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Vaccine R&D Underway to Protect Against Animal Microbes

Row of cows

(Challenge.gov)

18 April 2017. Research is underway in the U.K. on development of new vaccines to protect humans against zoonotic diseases, infectious diseases originating in animals. The lab of molecular biologist Michael Jarvis at University of Plymouth is receiving £408,000 ($US 518,000) from Innovate UK, the government’s science and technology innovation agency, to develop the new vaccines.

Zoonotic diseases are any communicable conditions naturally transferred from animals to humans. World Health Organization says some 200 of these animal-to-human diseases are known and described, and cover infections spread by bacteria, parasites, fungi, and viruses. Reducing risks from these diseases, says WHO, gets tricky because of the complex interactions between animals and humans, which often require expertise and resources in human and animal health.

Among the more well-known zoonotic diseases are the Ebola virus, Middle East respiratory syndrome coronavirus, Lassa fever, and severe acute respiratory syndrome, or SARS. Zoonotic infections now spread faster than before due to modern travel that easily moves individuals and infections between rural regions where contact with animals is frequent and modern urban societies where animal contact is rare. WHO also notes that climate change is driving deforestation in many regions, bringing urban populations in closer contact with infected animals.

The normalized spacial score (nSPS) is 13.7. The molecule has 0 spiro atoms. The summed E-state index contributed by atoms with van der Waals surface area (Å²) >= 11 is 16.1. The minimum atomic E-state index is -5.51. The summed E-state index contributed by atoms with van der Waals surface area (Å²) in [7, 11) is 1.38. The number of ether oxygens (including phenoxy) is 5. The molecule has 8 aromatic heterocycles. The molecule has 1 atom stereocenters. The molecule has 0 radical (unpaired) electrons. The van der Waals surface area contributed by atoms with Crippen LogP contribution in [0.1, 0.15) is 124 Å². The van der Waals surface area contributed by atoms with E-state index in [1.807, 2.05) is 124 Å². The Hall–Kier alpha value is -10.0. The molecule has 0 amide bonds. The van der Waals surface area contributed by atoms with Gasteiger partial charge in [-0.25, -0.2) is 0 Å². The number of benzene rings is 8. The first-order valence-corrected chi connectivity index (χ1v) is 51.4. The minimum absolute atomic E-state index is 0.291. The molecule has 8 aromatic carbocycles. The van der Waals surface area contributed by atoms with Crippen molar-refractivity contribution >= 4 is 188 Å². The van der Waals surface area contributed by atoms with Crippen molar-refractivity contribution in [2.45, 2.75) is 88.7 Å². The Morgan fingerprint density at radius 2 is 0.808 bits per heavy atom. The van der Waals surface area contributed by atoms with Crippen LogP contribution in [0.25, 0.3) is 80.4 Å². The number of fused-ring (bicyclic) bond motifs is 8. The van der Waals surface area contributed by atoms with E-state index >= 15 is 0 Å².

Jarvis and colleagues plan to design a Zoonoses Barrier Vaccine, a new type of vaccine administered to animals, but designed to protect humans. The Plymouth team plans to build its vaccine technology with bovine herpesvirus, an infection in cattle affecting the brain and reproductive organs, which will act as a platform for individual vaccines to create an immune response against similar diseases infecting farm animals.

The researchers expect to begin with vaccines against Rift Valley fever and Q fever. Rift Valley fever is spread with a virus mainly from livestock to humans who come into contact with infected blood or organs. Q fever is spread by bacteria also from sheep, goats, and cattle to humans, particularly individuals working in farming, veterinary medicine, and animal research. The team anticipates engineering an attenuated or weakened pathogen to generate immune responses, but not affect the overall health of the animals.

The Plymouth researchers plan to advance their vaccines through the proof-of-concept phase. In a university statement Jarvis calls the support of Innovate UK, “critical to develop this innovative vaccine platform, in this case for two pathogens that are lethal to both agricultural animals as well as to the vets and farmers that are exposed to infected animals.”

Innovate UK supports research in science and technology with economic growth potential. In addition, the agency says it helps researchers start their own businesses and puts scientists with commercially-viable discoveries together with potential partners.

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